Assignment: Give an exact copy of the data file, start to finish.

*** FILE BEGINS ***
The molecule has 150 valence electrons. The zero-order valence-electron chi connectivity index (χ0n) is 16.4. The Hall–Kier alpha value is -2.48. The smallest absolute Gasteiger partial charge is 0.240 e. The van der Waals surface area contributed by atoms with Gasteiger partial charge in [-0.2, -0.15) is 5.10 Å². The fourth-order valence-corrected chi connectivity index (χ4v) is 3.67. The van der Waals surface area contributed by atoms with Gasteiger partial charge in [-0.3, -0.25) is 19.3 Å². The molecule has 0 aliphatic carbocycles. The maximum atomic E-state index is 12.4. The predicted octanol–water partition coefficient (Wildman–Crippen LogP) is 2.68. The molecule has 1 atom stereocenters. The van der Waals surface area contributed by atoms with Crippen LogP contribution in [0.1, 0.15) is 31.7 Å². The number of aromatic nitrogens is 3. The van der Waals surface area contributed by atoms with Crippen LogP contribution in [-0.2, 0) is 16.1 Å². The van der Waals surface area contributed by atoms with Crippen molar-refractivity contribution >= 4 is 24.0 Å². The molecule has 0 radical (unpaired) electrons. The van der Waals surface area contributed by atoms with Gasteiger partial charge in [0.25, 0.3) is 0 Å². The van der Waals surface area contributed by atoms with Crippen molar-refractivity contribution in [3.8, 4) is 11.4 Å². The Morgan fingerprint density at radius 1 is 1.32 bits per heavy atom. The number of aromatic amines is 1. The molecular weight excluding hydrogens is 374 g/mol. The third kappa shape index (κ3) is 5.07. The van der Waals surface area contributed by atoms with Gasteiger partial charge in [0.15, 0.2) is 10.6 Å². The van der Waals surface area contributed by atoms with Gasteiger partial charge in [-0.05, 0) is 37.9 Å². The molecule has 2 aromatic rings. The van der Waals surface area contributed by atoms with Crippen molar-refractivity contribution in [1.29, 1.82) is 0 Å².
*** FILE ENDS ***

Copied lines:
The molecule has 150 valence electrons. The zero-order valence-electron chi connectivity index (χ0n) is 16.4. The Hall–Kier alpha value is -2.48. The smallest absolute Gasteiger partial charge is 0.240 e. The van der Waals surface area contributed by atoms with Gasteiger partial charge in [-0.2, -0.15) is 5.10 Å². The fourth-order valence-corrected chi connectivity index (χ4v) is 3.67. The van der Waals surface area contributed by atoms with Gasteiger partial charge in [-0.3, -0.25) is 19.3 Å². The molecule has 0 aliphatic carbocycles. The maximum atomic E-state index is 12.4. The predicted octanol–water partition coefficient (Wildman–Crippen LogP) is 2.68. The molecule has 1 atom stereocenters. The van der Waals surface area contributed by atoms with Crippen LogP contribution in [0.1, 0.15) is 31.7 Å². The number of aromatic nitrogens is 3. The van der Waals surface area contributed by atoms with Crippen LogP contribution in [-0.2, 0) is 16.1 Å². The van der Waals surface area contributed by atoms with Crippen molar-refractivity contribution >= 4 is 24.0 Å². The molecule has 0 radical (unpaired) electrons. The van der Waals surface area contributed by atoms with Gasteiger partial charge in [0.25, 0.3) is 0 Å². The van der Waals surface area contributed by atoms with Crippen molar-refractivity contribution in [3.8, 4) is 11.4 Å². The Morgan fingerprint density at radius 1 is 1.32 bits per heavy atom. The number of aromatic amines is 1. The molecular weight excluding hydrogens is 374 g/mol. The third kappa shape index (κ3) is 5.07. The van der Waals surface area contributed by atoms with Gasteiger partial charge in [0.15, 0.2) is 10.6 Å². The van der Waals surface area contributed by atoms with Gasteiger partial charge in [-0.05, 0) is 37.9 Å². The molecule has 2 aromatic rings. The van der Waals surface area contributed by atoms with Crippen molar-refractivity contribution in [1.29, 1.82) is 0 Å².